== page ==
Despite the fact that your sympathies automatically go to the injured parties Cary and Cressida, it didn’t mean that I loathed Luke and Kate for their wrong doing and betrayal. At times, I did dislike them intensely for their cavalier attitudes to their partners, their carelessness but I was so fascinated by them and so drawn in by the story that I couldn’t get angry at the book. I did find Kate much more palatable than Luke and that the session Cressida has him attend with the therapist nails him aptly: the longed-for son, subject to adoring female attention his whole life, good-looking and with a truckload of conquests behind him. Although he intends to stay faithful to Cressida, it’s without surprise that he doesn’t. He’s shallow, self-involved and smug: ‘For seven months I was the happiest man in the world. Who wouldn’t have been? Two beautiful women whose faces lit up when they saw me, one always available if the other was elsewhere’. He shows very little remorse at all. When Cressida wants to apply for a fellowship overseas, he is quite happy to tell Kate that they’ll just be ‘on hold’ and pick up exactly where they left off after the two years of the fellowship is over and he returns from overseas. It’s that kind of attitude that has me skeptical that he ever loved either Cressida or Kate – he married Cressida seemingly because she was beautiful, well bred, and he says he loves her but he never actually shows that he loves her. With Kate, she is sick sick sick at the thought of Luke leaving to go overseas (indeed, she barely coped when she was parted from him for a week over Christmas) but Luke seems mostly unaffected by it other than being a bit angry when Cressida informs him she wants to apply. It is also Kate that forces things to a head with Luke, offering him the choice of Cressida or her and he must choose before the verdict on the fellowship comes back. She is forced into action, whereas he would’ve been happily passive.

Not only is it difficult to read this novel as a fiance (did I mention my husband works nights? Up to 3 hours away? And often doesn’t get home until after midnight (or does he???) when I’m long in bed) it’s also hard to read as a mother. Cressida works in paediatrics, with children who have cancer and the story of Emma, her first patient, woven so cleverly into this tale, is heartbreaking. Equally as heartbreaking were the scenes featuring Emma’s parents and her little sister Shura. I just wanted to scoop her up and hug her and tell her that it was okay, she was special too. And yet I sympathized so much with her distracted parents as they watched their older daughter deteriorate. I’d have read a whole book on just that family even if I bawled my entire way through it. Sick kids are my Achilles heel. And sick old people…. oh wait, this book has that too!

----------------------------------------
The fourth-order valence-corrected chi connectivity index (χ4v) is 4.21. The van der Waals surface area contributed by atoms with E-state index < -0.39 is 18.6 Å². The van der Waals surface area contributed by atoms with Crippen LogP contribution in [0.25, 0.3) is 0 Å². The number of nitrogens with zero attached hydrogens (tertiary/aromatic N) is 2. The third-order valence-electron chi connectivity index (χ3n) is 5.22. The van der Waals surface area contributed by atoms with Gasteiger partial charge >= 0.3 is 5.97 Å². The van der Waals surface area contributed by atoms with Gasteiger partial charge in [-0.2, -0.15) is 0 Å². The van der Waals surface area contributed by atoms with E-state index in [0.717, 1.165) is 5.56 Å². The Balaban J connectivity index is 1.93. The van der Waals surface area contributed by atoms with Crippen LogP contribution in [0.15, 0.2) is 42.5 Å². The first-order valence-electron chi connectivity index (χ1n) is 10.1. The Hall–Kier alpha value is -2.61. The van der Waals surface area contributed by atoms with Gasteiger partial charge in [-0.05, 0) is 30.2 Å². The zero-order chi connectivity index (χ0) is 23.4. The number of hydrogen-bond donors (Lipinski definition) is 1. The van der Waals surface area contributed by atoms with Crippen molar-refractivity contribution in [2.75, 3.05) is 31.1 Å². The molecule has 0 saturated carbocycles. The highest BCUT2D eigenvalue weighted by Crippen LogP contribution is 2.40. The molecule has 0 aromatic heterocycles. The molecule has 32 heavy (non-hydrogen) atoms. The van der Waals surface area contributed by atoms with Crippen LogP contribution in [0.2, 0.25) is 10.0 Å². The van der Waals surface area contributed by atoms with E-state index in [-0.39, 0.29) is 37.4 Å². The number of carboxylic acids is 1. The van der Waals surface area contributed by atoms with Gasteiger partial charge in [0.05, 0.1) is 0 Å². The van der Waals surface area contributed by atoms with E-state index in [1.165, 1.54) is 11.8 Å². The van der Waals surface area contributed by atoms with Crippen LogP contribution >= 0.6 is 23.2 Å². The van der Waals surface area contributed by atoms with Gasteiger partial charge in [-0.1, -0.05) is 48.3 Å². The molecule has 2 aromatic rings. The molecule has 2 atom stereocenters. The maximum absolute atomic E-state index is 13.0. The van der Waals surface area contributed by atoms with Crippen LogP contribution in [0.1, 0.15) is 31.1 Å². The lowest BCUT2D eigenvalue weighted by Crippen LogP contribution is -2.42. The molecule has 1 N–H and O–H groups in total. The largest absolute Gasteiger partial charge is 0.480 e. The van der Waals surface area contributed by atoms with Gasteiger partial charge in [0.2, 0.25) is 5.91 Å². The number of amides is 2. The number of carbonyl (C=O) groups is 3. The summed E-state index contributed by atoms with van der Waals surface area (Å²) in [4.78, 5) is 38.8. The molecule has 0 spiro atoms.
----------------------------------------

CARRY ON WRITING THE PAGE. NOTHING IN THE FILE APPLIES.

Is this book for everyone? No, probably not. But if you can get past the subject matter and dive in, then you’ll find yourself praying that you’ve got a lot of oxygen in your tank because you won’t want to come up for air. It’s addictive and mesmerizing and you’ll keep turning pages until you reach the ending. The pacing is quick, the style conducive to being utterly devoured. Anyone who reads my blog knows I like neatly tied up endings, they don’t always have to be happy, but I usually like to be left without questions if the novel is stand-alone. This one leaves me with plenty, and lots of reflections and I’m still mulling it over right now.


(Book #63 of my 75 Book Challenge)

**Just a note: although I read this book at the suggestion of the author, I didn’t receive it for free. I bought and paid for it myself and the my review is not written for gain in any way. It reflects my true feelings, just as any other review I’ve written where I don’t know the author on Twitter!

2 responses to “After The Fall – Kylie Ladd

  1. What a great review!! I usually shy away from a book that is recommended by only other authors sometimes, but I might have to make a change for this one!

  2. I am pretty sure I read a review of this book recently. It sounds great and I definitely plan on checking to see if my library has it.